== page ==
Then, there is the matter of cost. A programmable calculator system can be put to work for less than $1 per computing hour. One survey conducted by Hewlett-Packard indicated that its customers feel that an average of 58 percent of all the calculating they had to do could be done on their programmable calculators; while 16 percent reported that 90 percent of their work could be handled on a programmable calculator. The basic calculator system costs less than $4000 but can be enlarged to a fully expanded system with all peripherals for an additional $10,000. The most expensive calculator system one can configure would cost less than $20,000 and rival a small computer in capability. A calculator system which would meet the needs of most people would cost about $5000.

What About Mini and Time-Share Computers?

In general, it can be said that calculators make poor computers and computers make poor calculators. That is to say nothing derogatory about either computers or calculators but rather to point out that they aren't really competitive.

One does not use a calculator instead of a computer and vice versa. Each is designed to handle a specific job and are complementary.

Calculators are useful for those jobs that fall in the gap--jobs that don't get done now, jobs that need your personal attention, and ones no one seems to have time to do. Calculators are designed to help people interact with their problems. Computers-big computers, small computers, and time share-have wider scope; they can perform more complicated calculations in much less time-often for a great deal more money. They can accommodate many users and many different languages. They are general-purpose machines, intended for no specific kind of problem; but capable, after some programming, of handling about any task.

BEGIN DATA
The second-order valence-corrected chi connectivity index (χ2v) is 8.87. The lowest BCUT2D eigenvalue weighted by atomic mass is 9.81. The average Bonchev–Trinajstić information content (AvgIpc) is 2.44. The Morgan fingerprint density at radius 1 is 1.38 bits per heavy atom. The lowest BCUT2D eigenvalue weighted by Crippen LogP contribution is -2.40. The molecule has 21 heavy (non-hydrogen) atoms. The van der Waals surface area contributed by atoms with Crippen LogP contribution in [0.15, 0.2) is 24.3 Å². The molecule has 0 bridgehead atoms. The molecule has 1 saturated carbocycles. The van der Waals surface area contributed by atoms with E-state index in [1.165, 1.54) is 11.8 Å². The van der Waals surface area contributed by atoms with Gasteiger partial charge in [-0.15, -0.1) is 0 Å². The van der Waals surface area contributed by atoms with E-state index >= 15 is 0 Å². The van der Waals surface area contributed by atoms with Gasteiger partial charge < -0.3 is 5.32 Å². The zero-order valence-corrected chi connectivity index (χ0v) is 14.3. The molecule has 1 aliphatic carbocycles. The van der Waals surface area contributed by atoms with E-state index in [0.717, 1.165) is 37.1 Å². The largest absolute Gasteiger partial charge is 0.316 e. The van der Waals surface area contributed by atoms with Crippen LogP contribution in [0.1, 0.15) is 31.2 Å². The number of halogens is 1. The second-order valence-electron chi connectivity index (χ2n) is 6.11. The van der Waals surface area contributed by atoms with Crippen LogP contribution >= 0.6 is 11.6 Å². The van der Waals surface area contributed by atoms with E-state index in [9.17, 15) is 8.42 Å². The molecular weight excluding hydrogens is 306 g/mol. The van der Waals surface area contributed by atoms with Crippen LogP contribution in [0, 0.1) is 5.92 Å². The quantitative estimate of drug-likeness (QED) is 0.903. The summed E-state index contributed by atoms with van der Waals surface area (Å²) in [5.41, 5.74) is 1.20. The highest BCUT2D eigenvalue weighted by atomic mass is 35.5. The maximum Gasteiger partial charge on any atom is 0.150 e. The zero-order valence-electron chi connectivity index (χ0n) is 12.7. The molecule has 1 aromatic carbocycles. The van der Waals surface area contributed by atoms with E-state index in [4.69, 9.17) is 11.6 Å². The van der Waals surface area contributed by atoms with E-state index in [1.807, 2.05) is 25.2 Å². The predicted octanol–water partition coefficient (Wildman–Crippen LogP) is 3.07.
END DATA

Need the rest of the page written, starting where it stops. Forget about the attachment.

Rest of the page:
--- A broadside array antenna plot made by a programmable calculator. Automatic plotting facilitates new design development.

But the more general the device, the more one must know about it in order-to use it profitably. There is no way of looking at a computer and telling what it is doing, where its answers are, or even what programming language it is using. One doesn't just walk up to a computer and ask what (1-e06) is. One doesn't look at a computer or time-share terminal and get the answers; the user must program it to present the answers on one of the many output devices.

But, once a person understands how to use the computer, he has almost unlimited computing power.

If a computer is to be utilized effectively, it must serve many people, and so must be administered. Anything an intended user wishes to do must pass, to some extent, through that administration. One doesn't just walk up and grab a computer. Thus a computer is less approachable than a calculator, and necessarily so.